Restoring native Kowhai trees at family farm, Ridgecliff, Banks Peninsula


Imagine going to work with uninterrupted views of the Pacific Ocean, scanning your eyes across New Zealand's farming patchwork of the North Canterbury region, along the coastline and seeing as far up the country as Kaikoura (on a clear day).


The ZQ certified farm of Ridgecliff is well named, settled on the coast of Banks Peninsular. It's beautiful, natural and remote - which also means a quick trip to the shop for milk isn't an option...!


Run by the Craw family, they believe in dreaming big, working hard and to always keep learning.

Hamish and Annabel Craw are 6th generation farmers and, along with their three children, own and operate the 420 hectare property (that's 79 hectares bigger than Central Park in New York City...)


From native forest summits and bush gullies, to steep coastal cliffs and sandy beaches, Ridgecliff offers a varied landscape for their flock of 1500 crossbreed sheep and 150 cows to graze freely.


Part of their drive for continuous progress, the Craw family are constantly evolving their farming practice, moving and adapting as new technologies or approaches develop. They hold a strong belief that profitable and productive farming can exist alongside biodiversity conservation and restoration of the land.

Part of this work is protecting and growing indigenous vegetation, which means substantial native tree planting and working with nature's ability to regenerate.


To grow the trees that will become the future forests of Ridgecliff, seeds are collected from the existing indigenous vegetation on the property. That way the plants and trees will be already suited to local conditions and more likely to survive.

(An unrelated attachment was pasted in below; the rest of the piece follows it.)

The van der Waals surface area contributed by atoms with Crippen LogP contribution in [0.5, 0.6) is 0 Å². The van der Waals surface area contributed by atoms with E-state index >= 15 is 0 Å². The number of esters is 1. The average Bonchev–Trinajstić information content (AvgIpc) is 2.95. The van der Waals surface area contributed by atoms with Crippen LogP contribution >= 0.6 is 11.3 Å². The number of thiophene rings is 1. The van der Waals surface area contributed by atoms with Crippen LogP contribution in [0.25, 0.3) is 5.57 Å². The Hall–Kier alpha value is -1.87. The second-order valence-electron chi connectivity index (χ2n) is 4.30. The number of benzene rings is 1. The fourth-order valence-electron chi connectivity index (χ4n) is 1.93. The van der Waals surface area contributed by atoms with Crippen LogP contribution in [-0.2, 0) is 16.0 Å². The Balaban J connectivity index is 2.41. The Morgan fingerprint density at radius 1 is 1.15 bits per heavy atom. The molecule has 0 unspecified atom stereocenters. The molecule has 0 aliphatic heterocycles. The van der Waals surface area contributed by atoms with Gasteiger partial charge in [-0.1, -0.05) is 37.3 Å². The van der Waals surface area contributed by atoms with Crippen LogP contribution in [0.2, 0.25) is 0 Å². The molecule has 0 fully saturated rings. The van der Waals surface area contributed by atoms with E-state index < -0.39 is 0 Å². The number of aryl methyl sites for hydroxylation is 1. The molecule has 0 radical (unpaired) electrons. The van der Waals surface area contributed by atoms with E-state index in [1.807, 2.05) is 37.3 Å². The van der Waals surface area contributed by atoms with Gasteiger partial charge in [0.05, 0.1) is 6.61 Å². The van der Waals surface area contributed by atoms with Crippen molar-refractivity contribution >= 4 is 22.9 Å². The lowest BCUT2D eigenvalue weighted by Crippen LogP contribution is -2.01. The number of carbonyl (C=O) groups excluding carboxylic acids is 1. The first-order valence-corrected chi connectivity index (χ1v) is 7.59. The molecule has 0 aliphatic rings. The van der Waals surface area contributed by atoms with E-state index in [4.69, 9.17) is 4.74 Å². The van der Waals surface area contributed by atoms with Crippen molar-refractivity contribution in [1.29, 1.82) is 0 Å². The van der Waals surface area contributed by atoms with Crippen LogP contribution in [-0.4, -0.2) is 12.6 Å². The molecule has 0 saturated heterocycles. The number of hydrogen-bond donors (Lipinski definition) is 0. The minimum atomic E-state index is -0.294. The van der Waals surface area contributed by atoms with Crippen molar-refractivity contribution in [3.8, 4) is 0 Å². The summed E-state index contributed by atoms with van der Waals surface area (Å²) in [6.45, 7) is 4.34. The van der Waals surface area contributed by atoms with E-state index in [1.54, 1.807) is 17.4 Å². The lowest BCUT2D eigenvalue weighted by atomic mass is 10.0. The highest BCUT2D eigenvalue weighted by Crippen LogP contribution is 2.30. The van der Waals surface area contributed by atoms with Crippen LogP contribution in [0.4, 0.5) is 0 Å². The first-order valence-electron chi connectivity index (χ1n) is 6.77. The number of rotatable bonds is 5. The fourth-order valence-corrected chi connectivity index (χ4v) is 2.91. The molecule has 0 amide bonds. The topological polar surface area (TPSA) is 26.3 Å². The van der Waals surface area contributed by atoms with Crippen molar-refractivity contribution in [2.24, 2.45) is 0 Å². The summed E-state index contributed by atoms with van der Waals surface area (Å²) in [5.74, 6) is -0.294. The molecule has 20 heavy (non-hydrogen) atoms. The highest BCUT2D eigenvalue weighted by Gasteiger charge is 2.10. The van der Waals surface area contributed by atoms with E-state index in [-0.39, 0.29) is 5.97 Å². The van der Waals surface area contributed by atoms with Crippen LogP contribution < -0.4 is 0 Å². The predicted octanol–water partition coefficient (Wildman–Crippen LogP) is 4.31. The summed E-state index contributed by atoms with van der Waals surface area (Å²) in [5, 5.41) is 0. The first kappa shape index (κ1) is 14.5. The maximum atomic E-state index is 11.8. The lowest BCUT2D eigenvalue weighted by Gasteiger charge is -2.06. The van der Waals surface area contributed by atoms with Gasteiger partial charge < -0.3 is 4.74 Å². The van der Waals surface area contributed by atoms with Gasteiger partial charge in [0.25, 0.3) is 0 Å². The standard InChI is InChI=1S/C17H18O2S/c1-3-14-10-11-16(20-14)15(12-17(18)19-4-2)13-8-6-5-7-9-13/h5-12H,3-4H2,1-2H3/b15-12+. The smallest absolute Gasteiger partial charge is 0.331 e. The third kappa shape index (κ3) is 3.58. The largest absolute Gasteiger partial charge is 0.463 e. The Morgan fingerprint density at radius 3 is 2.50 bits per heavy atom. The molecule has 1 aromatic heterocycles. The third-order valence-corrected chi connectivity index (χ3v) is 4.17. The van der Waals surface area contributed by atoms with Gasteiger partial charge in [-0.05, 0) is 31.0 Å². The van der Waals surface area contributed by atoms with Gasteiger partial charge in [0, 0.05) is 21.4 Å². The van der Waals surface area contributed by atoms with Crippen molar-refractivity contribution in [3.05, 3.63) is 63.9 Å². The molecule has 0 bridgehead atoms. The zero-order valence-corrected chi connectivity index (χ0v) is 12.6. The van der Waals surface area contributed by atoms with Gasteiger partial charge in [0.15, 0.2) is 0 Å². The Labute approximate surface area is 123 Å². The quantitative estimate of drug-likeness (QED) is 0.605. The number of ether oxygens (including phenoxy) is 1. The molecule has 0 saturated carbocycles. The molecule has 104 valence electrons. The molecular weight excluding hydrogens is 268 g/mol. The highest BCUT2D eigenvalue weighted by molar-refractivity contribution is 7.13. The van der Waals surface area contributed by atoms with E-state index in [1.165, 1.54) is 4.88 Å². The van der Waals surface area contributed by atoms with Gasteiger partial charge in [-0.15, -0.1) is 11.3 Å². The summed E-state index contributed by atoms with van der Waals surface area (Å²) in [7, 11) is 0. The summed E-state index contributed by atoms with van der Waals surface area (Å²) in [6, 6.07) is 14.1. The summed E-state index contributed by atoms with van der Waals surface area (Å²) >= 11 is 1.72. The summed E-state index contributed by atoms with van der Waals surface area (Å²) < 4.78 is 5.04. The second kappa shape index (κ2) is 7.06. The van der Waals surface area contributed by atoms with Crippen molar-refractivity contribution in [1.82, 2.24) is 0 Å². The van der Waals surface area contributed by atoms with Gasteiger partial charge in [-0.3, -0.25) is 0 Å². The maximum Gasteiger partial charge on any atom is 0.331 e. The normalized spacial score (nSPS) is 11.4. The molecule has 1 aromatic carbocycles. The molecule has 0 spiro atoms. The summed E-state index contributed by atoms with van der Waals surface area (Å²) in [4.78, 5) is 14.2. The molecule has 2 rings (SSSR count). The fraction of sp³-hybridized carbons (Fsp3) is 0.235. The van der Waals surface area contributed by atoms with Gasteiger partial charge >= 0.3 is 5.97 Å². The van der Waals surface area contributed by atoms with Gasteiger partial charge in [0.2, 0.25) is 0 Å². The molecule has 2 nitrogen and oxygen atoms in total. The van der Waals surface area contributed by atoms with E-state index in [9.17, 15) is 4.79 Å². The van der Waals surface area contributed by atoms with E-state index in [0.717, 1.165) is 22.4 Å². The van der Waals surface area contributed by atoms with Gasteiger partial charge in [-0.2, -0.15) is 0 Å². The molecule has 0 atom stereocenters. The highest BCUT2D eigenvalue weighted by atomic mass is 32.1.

Seed collecting has become a favourite pastime for the Craw family and they often feel like they have discovered hidden treasure when stumbling upon a tree or shrub laden with seed.


A recent exploration was to collect Sophora prostrata (commonly known as kowhai, prostrate kowhai or dwarf kowhai). This variety of kowhai exists on several rocky outcrops around ‘Big Hill’, an 18 hectare block which the Craws are retiring from grazing and restoring back to indigenous bush.


Restoration involves increasing the population of this and other kowhai within Big Hill, along with other native trees and shrubs. To ensure suitable trees are ready to plant in 2 - 3 years (once the nursery crop of kanuka is well established and providing shelter and protection), propagators require sufficient quantities of seed.



Exploring for Kowhai seed can often turn into a full day's adventure for George (6), Charlotte (8) and Harriet (10) including searching among zig-zaggy branches, examining little leaves, navigating dense shrubs, observing nearby rock pools, and stopping for a well-deserved hot chocolate!


Special notes about Kowhai:

Prostrate Kowhai is endemic to the eastern South Island (Marlborough to the Waitaki Valley) and most commonly found on Banks Peninsula. Being endemic means it is unique or confined to these regions and not found naturally anywhere else. A unique characteristic of kowhai is that it's a legume and fixes nitrogen through the nodules on its roots, and is New Zealand’s only native deciduous tree.


Because kowhai has a very hard external shell around the seed it's difficult for moisture to access the seed for germination. Prior to sowing the seed the coating needs to be cut, cracked or sanded down. It's common to see kowhai growing along rocky waterways, as the seed shell has been worn away as it tumbles over boulders and rocks, then washed up on the moist banks of the waterway providing an ideal environment for germination.

We think Ridgecliff itself is a pretty ideal environment, and look forward to watching the kowhai trees flourish.



Special thanks to Annabel Craw and family.

To learn more about Ridgecliff or their farm's accommodation, check out their website and Instagram.



P. +64 3 335 0911

© The New Zealand Merino Company Ltd 2019